Ottawa Fire launches new training curriculum
There's a brief sense of unease that sets in as smoke fills the shipping container, completely clouding my vision.
In the respirator I sound like Darth Vader and it makes breathing more laborious, but it keeps the smoke out of my lungs.
As a handful reporters kneel along the sides of a shipping container at Ottawa Fire's training facility off Moodie Drive, an experienced firefighter explains how he's going to fuel the fire so it crawls up the walls and eventually the ceiling.
This is a live fire demonstration and surprisingly, it's more exhilarating than frightening.
"It is a classroom. We are aiming to warn to inform not burn to learn," said Tim Stuempel, a senior Ottawa Firefighter and my buddy for the day.
The live fire demonstration lasts about 25 minutes. It starts off slow with a firefighter igniting a pile of wood in a far corner of the shipping container. By the end the thick smoke is everywhere, participants are sweating profusely and the flames are creating beautiful waves along the steel ceiling.
"In that scenario it is a steel can. We don't have carpets and furniture to worry about. Where as in a burning home or building, we have to worry about all of those things. Here we don't," said Stuempel.
This experience is the last step in a day of firefighter training for members of the media that includes a number of experiments illustrating how fire can be created, manipulated and mitigated to protect crews, structures and members of the public. Everything today stems from Ottawa Fire's new firefighter training curriculum it hopes other fire departments across Canada and the world will pick up.
"A flashover, the total involvement of a room, used to be about 17 minutes, on average," said Peter McBride, a Division Chief for Safety and Innovation with Ottawa Fire. "That now happens on average between 4 and 4.5 minutes, sometimes less."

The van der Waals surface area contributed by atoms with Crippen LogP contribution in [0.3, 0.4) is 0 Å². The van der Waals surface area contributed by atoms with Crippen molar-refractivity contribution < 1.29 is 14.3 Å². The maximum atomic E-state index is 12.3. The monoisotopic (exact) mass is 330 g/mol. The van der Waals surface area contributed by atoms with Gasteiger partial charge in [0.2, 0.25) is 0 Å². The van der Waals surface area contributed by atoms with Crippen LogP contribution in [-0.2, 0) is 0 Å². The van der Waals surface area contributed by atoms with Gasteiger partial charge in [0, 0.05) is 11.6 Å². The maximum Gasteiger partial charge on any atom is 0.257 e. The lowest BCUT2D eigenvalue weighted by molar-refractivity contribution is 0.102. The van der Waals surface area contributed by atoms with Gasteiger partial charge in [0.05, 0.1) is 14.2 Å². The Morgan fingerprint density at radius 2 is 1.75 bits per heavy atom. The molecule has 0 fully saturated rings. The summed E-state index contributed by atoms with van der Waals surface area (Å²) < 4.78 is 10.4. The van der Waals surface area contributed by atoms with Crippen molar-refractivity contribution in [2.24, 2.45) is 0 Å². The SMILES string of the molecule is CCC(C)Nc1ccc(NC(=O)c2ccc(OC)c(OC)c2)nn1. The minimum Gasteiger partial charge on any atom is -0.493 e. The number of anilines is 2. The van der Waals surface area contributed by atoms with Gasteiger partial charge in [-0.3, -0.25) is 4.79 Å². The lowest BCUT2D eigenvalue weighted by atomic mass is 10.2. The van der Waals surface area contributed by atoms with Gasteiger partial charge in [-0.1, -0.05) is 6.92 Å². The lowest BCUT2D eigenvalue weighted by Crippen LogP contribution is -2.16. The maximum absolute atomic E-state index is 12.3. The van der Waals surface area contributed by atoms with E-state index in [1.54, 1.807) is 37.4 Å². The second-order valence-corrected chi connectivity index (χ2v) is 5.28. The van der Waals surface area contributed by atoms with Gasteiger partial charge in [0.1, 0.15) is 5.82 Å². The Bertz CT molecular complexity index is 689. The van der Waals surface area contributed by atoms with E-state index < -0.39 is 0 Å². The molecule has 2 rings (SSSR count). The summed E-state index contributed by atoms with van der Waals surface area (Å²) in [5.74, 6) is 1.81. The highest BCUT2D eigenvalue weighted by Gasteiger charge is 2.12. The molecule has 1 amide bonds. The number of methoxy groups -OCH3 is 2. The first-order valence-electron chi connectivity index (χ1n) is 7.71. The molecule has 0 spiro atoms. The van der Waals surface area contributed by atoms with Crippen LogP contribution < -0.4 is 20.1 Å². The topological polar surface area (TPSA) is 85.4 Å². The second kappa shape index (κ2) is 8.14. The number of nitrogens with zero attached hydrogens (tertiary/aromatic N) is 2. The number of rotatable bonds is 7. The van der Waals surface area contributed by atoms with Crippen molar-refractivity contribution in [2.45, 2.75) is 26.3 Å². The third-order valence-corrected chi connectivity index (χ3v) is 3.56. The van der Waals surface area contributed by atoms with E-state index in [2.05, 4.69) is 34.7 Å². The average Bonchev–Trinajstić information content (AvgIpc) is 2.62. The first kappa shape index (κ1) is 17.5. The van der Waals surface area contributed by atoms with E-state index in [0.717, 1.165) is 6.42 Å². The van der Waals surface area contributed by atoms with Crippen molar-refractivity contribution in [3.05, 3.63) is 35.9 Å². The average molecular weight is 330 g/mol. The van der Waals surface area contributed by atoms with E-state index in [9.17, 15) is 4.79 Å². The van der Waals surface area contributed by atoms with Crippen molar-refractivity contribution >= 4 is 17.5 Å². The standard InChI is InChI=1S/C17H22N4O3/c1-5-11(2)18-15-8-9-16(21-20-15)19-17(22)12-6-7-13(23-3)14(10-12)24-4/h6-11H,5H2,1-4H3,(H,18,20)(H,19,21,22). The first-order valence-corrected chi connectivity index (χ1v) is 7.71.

The influx of materials like plastic, and memory foam, coupled with the way buildings are constructed today, have changed the ways fires must be fought. The materials ignite faster than older materials, like wood, and give firefighters less time to prepare a plan of attack.
"It's highly reactive to air and very easily ignited. So as we make entry and allow air into that fire, it very quickly will change to injure or kill us," said McBride.
The new curriculum focuses on fire dynamics and teaching crews how fire behaves when in contact with these new materials. It also places a big emphasis on ways to protect firefighters from potentially deadly contaminants after exiting a fire scene.
One example of a change is that firefighters must now remove their clothes and take a bath as soon as possible. They must also thoroughly wipe down their face, hands and neck with a wet cloth and take time to sit down and relax in a specially designed cooling chair.